The Gut Microbiome, Anxiety and Depression: 6 Steps to Take
How balancing your intestinal bugs brings balanced mood.
Posted November 8, 2014
Impressive new research is emerging every day regarding the role of the microbiome of the digestive tract lining. The microbiome refers to the healthful bacteria, or ‘good germs’ that line our digestive tracts. The digestive tract itself is a center point of the nervous system, hormonal system and immune system. It is responsible for the balance of the our molecules of emotion, the neurotransmitters, and as a result is an important player for best mood. And good bacteria is an important part of healthy digestion. Probiotics are known not only to help the digestion, but are key factors in obesity, hormonal balance, healthy kidney function, and much more.
How Do Probiotics Help the Brain?
Medical research is uncovering the mechanism of probiotics in mood. These healthy germs boost mood in two important ways: they generate a particular neurotransmitter called gamma-aminobutyric acid (GABA) and also enhance the brain receptors for GABA as well. Like a warm and gentle blanket for the brain, GABA is calming amino acid, known to calm areas of the brain that are over active in anxiety and panic and in some forms of anxious depression.
Animal studies working with mice showed those mice who ingested probiotics were, in general, more chilled out than the control mice. The probiotic mice had lower levels of corticosterone in response to stress. Corticosterone is the mouse version of the human stress hormone cortisol. High levels of cortisol are common in anxiety as well as depression. These mice were fed either the probiotic strain Lactobacillus rhamnosus or a broth without these. The lactobacillus-fed animals showed significantly fewer stress, anxiety and depression-related behaviors than those fed with just broth (Bravo et al., 2011).
Human studies have also corroborated these murine (mouse) findings. A French team learned via a double-blinded, placebo-controlled, randomized parallel group study that giving humans specific strains of Lactobacillus and Bifidobacterium for 30 days yielded beneficial psychological effects including lowered depression, less anger and hostility, anxiety, and better problem solving, compared with the placebo group (Messaoudi et al., 2011).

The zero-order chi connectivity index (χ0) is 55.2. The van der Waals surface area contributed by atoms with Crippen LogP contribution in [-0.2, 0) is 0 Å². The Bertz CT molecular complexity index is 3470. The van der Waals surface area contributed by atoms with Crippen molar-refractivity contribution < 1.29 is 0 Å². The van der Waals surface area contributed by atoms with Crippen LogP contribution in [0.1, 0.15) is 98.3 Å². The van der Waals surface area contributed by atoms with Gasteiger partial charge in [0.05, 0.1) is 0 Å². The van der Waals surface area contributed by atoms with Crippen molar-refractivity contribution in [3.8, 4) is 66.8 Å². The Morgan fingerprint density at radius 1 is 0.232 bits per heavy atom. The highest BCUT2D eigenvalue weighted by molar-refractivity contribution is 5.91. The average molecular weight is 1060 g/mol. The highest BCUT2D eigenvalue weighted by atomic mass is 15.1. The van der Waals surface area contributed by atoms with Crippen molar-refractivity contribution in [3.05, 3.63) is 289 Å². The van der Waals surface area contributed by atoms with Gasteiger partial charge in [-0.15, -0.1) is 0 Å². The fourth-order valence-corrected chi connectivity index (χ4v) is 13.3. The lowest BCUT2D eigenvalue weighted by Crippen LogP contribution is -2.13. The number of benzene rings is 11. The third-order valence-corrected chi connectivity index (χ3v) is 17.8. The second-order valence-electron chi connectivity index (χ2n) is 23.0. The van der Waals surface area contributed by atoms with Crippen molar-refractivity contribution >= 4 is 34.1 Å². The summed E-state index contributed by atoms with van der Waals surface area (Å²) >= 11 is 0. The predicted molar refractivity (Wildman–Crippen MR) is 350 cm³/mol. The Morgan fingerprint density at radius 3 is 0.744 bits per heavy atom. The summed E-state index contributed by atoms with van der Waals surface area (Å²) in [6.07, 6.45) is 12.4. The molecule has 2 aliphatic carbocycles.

Yeast and the Microbiome
While a healthy microbiome will contribute to good mood, an unhealthy one full of Candida albicans (yeast), and all the toxins associated with it, may also contribute to mood disorder. Presence of yeast will alter the ability to absorb nutrients and push hypersensitivity reactions of toxin by-products which translates to inflammation in the body. Inflammation will greatly contribute to depression, anxiety and poor mental function (Rucklidge, 2013).
Unhealthy microbiome → yeast buildup → toxic byproducts → hypersensitivity reactions → inflammation → mood problems (anxiety and depression)
What You Can Do To Keep Your Microbiome Healthy?
Steps you can take for a healthy microbiome and mood are:
1 – Avoid excess sugary foods: to avoid yeast build up.
2 – Good Quality Sleep: good sleep is key for the intestinal lining to repair and create a healthy microbiome.